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How to Make Money Playing Poker Online

How to Make Money Playing Poker

Most visitors come to Texas Hold’em Questions for help in one way or another. You’re all looking to improve your poker skills. I know some of you play regularly and some play very rarely but ultimately, you’re all looking to start earning or improve your win rate at poker.

 In this article, I’m going to lay out, simply and concisely how to make money playing poker. It is not for mid-stakes players who already crush the games. This article is for the beginners or intermediate players that struggle to make money consistently. If you dedicate one month to the tips in this article, you should have a good shot at making money.  

Play Micro/Low Stakes Cash Games

First things first, if you want to win money next month, you will need to dedicate most of your time and energy to cash games. Don’t get me wrong, there is lots of money to be made from tournaments and we will discuss that shortly. But, if you want to increase your chances of regular income next month, start at low stakes cash games between NL $5 and NL $25.

Four Tables Maximum  

Don’t play lots of tables. If you’re used to playing 6 or more, this won’t be music to your ears but it will be worth it. Stick with a maximum of 4 tables. If you’re not sure how many tables is right for you, read our article on multi-tabling and take the quick test to find out.

Stick with 6 Max Games

I think the 6 max games are the best place to start. You will come across a range of players abilities from nitty regulars to the standard donkey. There will be a sprinkling of tough opponents too but you can recognise these within 20 minutes of sitting. If you ever find yourself on tables with more than two tough players, get up and leave. This is a very important rule you need to employ. There are plenty of games online so please take care with table selection. Need help with 6 max? No problem, download our free PDF guide in our 6 max poker strategy article.

Put in the Volume

Making money playing poker means playing regularly. That means playing a minimum of three times a week. You can’t play once or twice a month and expect to handle variance easily. To overcome short term fluctuations in luck, you’ll need to put in a decent number of sessions. I recommend playing at least 3 to 4 hours a day, 5 days a week.  

Play a Solid Tight Aggressive Style

Adapting to your surroundings is a necessary skill as you move up stakes. But at low stakes, TAG poker is the best form to use. It will strike the right balance of exploiting weak opponents who play the most overrated poker hands and the bad loose aggressive players who think they can run you over.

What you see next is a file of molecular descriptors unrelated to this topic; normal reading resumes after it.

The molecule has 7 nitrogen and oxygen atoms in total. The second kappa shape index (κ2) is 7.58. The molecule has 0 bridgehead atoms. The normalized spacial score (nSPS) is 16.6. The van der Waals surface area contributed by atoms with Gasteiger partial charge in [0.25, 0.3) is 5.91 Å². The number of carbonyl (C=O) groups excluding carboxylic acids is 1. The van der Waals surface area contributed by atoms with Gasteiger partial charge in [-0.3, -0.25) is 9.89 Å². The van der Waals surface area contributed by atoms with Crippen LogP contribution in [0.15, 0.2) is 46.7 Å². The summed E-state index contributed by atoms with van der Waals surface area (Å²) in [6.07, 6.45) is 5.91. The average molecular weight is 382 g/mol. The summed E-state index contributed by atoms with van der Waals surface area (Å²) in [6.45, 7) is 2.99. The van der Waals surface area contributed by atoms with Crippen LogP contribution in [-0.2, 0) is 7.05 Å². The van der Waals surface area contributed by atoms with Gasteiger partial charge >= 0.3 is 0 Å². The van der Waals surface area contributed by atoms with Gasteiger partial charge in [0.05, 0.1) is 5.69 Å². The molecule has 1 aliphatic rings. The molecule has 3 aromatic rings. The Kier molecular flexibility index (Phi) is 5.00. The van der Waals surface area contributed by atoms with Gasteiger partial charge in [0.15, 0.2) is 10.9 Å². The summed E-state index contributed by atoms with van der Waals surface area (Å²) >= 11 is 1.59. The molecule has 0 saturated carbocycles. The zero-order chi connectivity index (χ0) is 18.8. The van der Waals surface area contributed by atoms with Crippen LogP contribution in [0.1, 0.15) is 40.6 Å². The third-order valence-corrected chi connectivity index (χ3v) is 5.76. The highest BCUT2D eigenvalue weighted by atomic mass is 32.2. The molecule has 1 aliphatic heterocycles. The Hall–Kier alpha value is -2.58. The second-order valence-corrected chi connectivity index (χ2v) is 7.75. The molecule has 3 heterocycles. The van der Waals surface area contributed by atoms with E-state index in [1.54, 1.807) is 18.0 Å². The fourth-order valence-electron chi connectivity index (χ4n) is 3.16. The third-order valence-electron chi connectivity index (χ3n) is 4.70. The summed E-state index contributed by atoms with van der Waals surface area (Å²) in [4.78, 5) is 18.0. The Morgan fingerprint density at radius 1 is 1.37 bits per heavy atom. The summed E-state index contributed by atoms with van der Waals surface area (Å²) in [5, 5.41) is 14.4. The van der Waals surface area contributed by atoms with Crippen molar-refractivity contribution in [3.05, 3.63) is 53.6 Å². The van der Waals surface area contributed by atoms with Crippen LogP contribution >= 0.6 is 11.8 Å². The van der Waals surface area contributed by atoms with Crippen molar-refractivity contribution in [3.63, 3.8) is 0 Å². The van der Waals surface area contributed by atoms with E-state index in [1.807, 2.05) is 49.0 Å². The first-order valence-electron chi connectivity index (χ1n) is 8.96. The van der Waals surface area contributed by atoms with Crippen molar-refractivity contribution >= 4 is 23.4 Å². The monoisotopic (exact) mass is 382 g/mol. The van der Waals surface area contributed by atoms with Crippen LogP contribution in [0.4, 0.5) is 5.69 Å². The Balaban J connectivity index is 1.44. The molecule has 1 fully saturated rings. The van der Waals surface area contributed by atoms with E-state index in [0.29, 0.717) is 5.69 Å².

By playing a tight aggressive style, you will be able to get your bluffs through more often against regulars whilst continuing to get paid off from the fishes.

Playing in low stakes games can cause people to enter too many pots and deviate from solid strategy. Don’t fall victim to this mentality. Stick with the TAG style for the month and see what results it brings.

Play on Smaller and Softer Sites

There are plenty of online poker sites with many players around. You don’t have to play on the biggest sites just because there’s more traffic. The simple answer to “how to make money playing poker” is facing weak opponents. They are in abundance on the smaller sites that don’t offer poker as their main product.

Check out our Unibet Poker Review as a perfect example of this. I recommend registering an account with them. If you like the software then you’ll be happy with their competition. The standard is very low. I also find Coral to be a super soft site. You can register below.

Play Tournaments 20% of the Time (1 day)

Tournaments are still a great way to earn money online, particularly in games under $25 buy-in. Whilst cash games can be your bread and butter, there’s nothing wrong with investing time in tournaments too. In fact, it’s a good way to take a break from cash games. Tournaments can give a nice respite whilst also offer the chance to risk a little for a lot of gain. Assuming a working week is 5 days, try dedicating 1 day to tournaments.

Weekends Only

If you’re going to stick with the 1 day a week rule, please let it be a Saturday or Sunday? These are the best times to play online poker tournaments. Weekends tend to offer the best guaranteed prize-pools and also attract social players.

The weekend mtts are full of players lacking tournament poker strategy. They don’t care about m ratio or push/fold strategy, they are playing for fun. As such, they will be making a lot of mistakes! This is why you need to be playing with them.

Stick to Freezeouts

There are plenty of tournament variants about at the moment but freezeouts are the easiest format to follow. It may be tempting to play a hyper turbo or a bounty tournament, but remember, each variant requires revising your strategy. It’s much simpler and better for your ROI and ITM rate to stick with simple freezeouts.